(Bloomberg) -- The coronavirus turmoil has ensnared a stock that should have been somewhat immune: Transat A.T. Inc., the tour operator and airline carrier Air Canada agreed to buy months ago.
The gap between Transat’s share price and Air Canada’s takeover bid -- which shareholders endorsed in August -- has grown to $5.25 a share, suggesting investors are questioning whether the C$720 million ($523 million) deal will happen. Transat’s stock closed at C$12.75 on Wednesday, 29% below the agreed price of C$18 in cash.
The discount has widened in the market meltdown over the virus, which has hammered the outlook for airlines. Transat said Thursday that since Feb. 24, daily bookings have been lower than last year and it could not provide an outlook for the second quarter or the summer travel season.
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Transat spokesman Christophe Hennebelle said there’s nothing new about the transaction and pointed to the slump of airlines and tourism stocks. The takeover is still pending regulatory approval.
In theory, the outbreak and its impact on Air Transat could give Air Canada room to wiggle out of the deal, though it may be a hard point to argue, according to Dan Fong, an analyst at Veritas Investment Research. The agreement lets the buyer terminate the purchase under certain circumstances described as “material adverse effect.”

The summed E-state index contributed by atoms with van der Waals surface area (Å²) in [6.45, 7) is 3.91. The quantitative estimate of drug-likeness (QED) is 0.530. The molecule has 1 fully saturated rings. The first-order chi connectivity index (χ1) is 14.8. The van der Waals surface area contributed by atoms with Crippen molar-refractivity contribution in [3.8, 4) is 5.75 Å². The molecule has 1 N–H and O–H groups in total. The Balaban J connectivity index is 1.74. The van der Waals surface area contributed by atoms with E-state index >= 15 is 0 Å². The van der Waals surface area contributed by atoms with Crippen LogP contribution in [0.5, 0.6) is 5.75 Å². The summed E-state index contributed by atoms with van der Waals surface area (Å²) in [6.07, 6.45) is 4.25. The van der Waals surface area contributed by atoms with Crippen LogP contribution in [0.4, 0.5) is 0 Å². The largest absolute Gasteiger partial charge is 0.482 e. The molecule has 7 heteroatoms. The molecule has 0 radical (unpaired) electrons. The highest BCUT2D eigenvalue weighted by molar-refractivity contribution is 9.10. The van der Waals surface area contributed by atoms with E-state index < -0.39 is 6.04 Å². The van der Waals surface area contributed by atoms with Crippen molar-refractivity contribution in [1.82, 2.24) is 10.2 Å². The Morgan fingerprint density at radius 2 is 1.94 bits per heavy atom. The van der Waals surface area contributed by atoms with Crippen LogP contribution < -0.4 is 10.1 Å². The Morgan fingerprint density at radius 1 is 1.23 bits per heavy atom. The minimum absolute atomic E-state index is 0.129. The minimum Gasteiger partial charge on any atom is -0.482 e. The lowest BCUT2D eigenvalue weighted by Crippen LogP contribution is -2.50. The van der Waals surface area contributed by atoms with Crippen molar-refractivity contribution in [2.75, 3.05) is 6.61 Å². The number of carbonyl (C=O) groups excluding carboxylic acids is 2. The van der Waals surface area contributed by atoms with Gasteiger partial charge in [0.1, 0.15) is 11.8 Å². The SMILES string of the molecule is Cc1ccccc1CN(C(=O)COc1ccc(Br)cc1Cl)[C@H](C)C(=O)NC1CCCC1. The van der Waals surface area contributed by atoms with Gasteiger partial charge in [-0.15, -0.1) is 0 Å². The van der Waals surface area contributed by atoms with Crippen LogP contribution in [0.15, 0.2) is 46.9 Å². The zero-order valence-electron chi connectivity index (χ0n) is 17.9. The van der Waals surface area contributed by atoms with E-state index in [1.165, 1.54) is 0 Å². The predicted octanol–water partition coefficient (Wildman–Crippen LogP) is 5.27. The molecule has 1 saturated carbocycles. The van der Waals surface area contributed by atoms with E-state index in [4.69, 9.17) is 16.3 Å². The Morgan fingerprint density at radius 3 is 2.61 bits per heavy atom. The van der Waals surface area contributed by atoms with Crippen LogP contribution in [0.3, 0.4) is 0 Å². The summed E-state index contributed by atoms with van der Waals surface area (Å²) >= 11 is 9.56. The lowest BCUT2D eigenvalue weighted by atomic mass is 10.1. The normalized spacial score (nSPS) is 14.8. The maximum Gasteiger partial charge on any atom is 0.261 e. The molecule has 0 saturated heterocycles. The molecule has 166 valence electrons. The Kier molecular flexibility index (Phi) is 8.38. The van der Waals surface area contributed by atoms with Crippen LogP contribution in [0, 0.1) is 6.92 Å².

“The coronavirus’ impact on travel clearly has an adverse effect on Transat’s operations,” Fong said in an email. “However, the language in the agreement effectively says that material adverse effect must disproportionately affect Transat relative other companies operating in the same space.”
Air Canada didn’t respond to emails and calls seeking comments.
Goldman Sachs Group Inc. analyst Noah Poponak estimates global air traffic will drop 7% this year. Airlines have announced plans to cut capacity as travel restrictions expand, with some withdrawing earnings guidance for the year. Air Canada shares are down 44% since the beginning of the year. Transat has lost 20%.
Shareholders voted 95% in favor of the Air Canada bid on Aug. 23. The companies have been expecting the acquisition to close next quarter.
Re-opening discussions would be hard at this advanced stage, according to Chris Murray, an AltaCorp analyst. While there’s still uncertainty on what competition authorities will say, there’s no obvious reason that could derail the deal, he said.
“In the grand scheme of things it’s a viable transaction, I think, for Air Canada,” he said. “Can they afford to do this, is it possible to do this? Yes, I think it will be fine.”
--With assistance from Doug Alexander, Scott Deveau and Divya Balji.
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